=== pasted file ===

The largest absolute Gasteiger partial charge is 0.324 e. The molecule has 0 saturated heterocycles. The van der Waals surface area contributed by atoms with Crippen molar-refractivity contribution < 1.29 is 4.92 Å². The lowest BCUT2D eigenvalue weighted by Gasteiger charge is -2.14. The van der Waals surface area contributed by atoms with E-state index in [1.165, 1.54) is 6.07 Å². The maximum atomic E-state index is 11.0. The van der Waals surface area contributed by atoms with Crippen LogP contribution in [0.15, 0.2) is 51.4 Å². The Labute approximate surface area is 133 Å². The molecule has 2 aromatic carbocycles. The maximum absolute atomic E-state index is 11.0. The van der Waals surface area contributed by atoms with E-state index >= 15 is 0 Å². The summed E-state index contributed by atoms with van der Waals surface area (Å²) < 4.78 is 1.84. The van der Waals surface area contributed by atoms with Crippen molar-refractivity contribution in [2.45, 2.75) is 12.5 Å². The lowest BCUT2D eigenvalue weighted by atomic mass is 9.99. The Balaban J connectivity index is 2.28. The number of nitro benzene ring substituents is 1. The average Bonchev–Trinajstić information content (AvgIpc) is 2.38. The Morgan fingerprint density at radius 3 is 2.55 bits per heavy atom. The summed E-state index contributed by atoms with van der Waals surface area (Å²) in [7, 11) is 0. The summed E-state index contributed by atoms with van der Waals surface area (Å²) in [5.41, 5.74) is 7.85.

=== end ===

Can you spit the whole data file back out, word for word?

The largest absolute Gasteiger partial charge is 0.324 e. The molecule has 0 saturated heterocycles. The van der Waals surface area contributed by atoms with Crippen molar-refractivity contribution < 1.29 is 4.92 Å². The lowest BCUT2D eigenvalue weighted by Gasteiger charge is -2.14. The van der Waals surface area contributed by atoms with E-state index in [1.165, 1.54) is 6.07 Å². The maximum atomic E-state index is 11.0. The van der Waals surface area contributed by atoms with Crippen LogP contribution in [0.15, 0.2) is 51.4 Å². The Labute approximate surface area is 133 Å². The molecule has 2 aromatic carbocycles. The maximum absolute atomic E-state index is 11.0. The van der Waals surface area contributed by atoms with E-state index >= 15 is 0 Å². The summed E-state index contributed by atoms with van der Waals surface area (Å²) < 4.78 is 1.84. The van der Waals surface area contributed by atoms with Crippen molar-refractivity contribution in [2.45, 2.75) is 12.5 Å². The lowest BCUT2D eigenvalue weighted by atomic mass is 9.99. The Balaban J connectivity index is 2.28. The number of nitro benzene ring substituents is 1. The average Bonchev–Trinajstić information content (AvgIpc) is 2.38. The Morgan fingerprint density at radius 3 is 2.55 bits per heavy atom. The summed E-state index contributed by atoms with van der Waals surface area (Å²) in [7, 11) is 0. The summed E-state index contributed by atoms with van der Waals surface area (Å²) in [5.41, 5.74) is 7.85.